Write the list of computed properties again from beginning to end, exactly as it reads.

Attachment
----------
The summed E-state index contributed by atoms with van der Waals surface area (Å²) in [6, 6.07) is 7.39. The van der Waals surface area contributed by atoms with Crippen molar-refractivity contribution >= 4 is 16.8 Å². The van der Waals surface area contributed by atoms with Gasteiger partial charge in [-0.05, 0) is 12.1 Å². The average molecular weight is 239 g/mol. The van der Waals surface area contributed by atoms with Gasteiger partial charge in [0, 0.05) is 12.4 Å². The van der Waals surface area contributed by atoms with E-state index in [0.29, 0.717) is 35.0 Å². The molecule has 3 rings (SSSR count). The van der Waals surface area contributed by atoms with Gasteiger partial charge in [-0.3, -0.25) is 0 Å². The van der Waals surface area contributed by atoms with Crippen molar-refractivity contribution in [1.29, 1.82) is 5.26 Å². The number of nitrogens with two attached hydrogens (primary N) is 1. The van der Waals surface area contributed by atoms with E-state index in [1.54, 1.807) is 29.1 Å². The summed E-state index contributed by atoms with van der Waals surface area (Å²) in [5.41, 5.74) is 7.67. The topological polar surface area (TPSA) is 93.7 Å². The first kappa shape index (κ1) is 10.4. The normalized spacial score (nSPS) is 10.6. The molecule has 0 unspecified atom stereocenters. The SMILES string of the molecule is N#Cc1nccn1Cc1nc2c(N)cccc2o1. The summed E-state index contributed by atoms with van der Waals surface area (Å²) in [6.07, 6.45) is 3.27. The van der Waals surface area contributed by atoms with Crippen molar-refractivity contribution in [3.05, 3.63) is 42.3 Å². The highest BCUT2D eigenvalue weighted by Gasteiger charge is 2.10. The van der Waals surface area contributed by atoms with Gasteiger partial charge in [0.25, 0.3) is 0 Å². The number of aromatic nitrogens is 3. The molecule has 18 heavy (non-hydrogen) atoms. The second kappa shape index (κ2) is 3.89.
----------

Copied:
The summed E-state index contributed by atoms with van der Waals surface area (Å²) in [6, 6.07) is 7.39. The van der Waals surface area contributed by atoms with Crippen molar-refractivity contribution >= 4 is 16.8 Å². The van der Waals surface area contributed by atoms with Gasteiger partial charge in [-0.05, 0) is 12.1 Å². The average molecular weight is 239 g/mol. The van der Waals surface area contributed by atoms with Gasteiger partial charge in [0, 0.05) is 12.4 Å². The van der Waals surface area contributed by atoms with E-state index in [0.29, 0.717) is 35.0 Å². The molecule has 3 rings (SSSR count). The van der Waals surface area contributed by atoms with Gasteiger partial charge in [-0.3, -0.25) is 0 Å². The van der Waals surface area contributed by atoms with Crippen molar-refractivity contribution in [1.29, 1.82) is 5.26 Å². The number of nitrogens with two attached hydrogens (primary N) is 1. The van der Waals surface area contributed by atoms with E-state index in [1.54, 1.807) is 29.1 Å². The summed E-state index contributed by atoms with van der Waals surface area (Å²) in [5.41, 5.74) is 7.67. The topological polar surface area (TPSA) is 93.7 Å². The first kappa shape index (κ1) is 10.4. The normalized spacial score (nSPS) is 10.6. The molecule has 0 unspecified atom stereocenters. The SMILES string of the molecule is N#Cc1nccn1Cc1nc2c(N)cccc2o1. The summed E-state index contributed by atoms with van der Waals surface area (Å²) in [6.07, 6.45) is 3.27. The van der Waals surface area contributed by atoms with Crippen molar-refractivity contribution in [3.05, 3.63) is 42.3 Å². The highest BCUT2D eigenvalue weighted by Gasteiger charge is 2.10. The van der Waals surface area contributed by atoms with Gasteiger partial charge in [0.25, 0.3) is 0 Å². The number of aromatic nitrogens is 3. The molecule has 18 heavy (non-hydrogen) atoms. The second kappa shape index (κ2) is 3.89.